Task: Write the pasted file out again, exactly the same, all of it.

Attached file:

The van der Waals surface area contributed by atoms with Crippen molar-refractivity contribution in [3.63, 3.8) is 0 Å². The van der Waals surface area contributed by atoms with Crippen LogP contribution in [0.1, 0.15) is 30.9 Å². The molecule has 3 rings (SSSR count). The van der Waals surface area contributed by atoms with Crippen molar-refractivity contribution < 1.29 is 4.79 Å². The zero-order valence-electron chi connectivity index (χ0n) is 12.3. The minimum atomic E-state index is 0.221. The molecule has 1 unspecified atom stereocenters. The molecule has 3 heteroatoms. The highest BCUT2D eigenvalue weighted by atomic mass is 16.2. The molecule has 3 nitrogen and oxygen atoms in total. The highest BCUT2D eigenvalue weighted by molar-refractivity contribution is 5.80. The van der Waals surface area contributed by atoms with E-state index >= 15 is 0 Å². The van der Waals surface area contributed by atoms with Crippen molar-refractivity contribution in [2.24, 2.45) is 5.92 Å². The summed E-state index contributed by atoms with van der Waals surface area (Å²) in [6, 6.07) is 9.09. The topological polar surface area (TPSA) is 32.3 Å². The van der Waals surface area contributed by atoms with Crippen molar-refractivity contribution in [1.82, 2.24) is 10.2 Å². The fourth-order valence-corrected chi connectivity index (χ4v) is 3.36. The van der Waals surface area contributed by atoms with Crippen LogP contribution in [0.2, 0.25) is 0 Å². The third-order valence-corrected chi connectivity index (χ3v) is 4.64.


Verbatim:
The van der Waals surface area contributed by atoms with Crippen molar-refractivity contribution in [3.63, 3.8) is 0 Å². The van der Waals surface area contributed by atoms with Crippen LogP contribution in [0.1, 0.15) is 30.9 Å². The molecule has 3 rings (SSSR count). The van der Waals surface area contributed by atoms with Crippen molar-refractivity contribution < 1.29 is 4.79 Å². The zero-order valence-electron chi connectivity index (χ0n) is 12.3. The minimum atomic E-state index is 0.221. The molecule has 1 unspecified atom stereocenters. The molecule has 3 heteroatoms. The highest BCUT2D eigenvalue weighted by atomic mass is 16.2. The molecule has 3 nitrogen and oxygen atoms in total. The highest BCUT2D eigenvalue weighted by molar-refractivity contribution is 5.80. The van der Waals surface area contributed by atoms with E-state index >= 15 is 0 Å². The van der Waals surface area contributed by atoms with Crippen molar-refractivity contribution in [2.24, 2.45) is 5.92 Å². The summed E-state index contributed by atoms with van der Waals surface area (Å²) in [6, 6.07) is 9.09. The topological polar surface area (TPSA) is 32.3 Å². The van der Waals surface area contributed by atoms with Crippen molar-refractivity contribution in [1.82, 2.24) is 10.2 Å². The fourth-order valence-corrected chi connectivity index (χ4v) is 3.36. The van der Waals surface area contributed by atoms with Crippen LogP contribution in [0.2, 0.25) is 0 Å². The third-order valence-corrected chi connectivity index (χ3v) is 4.64.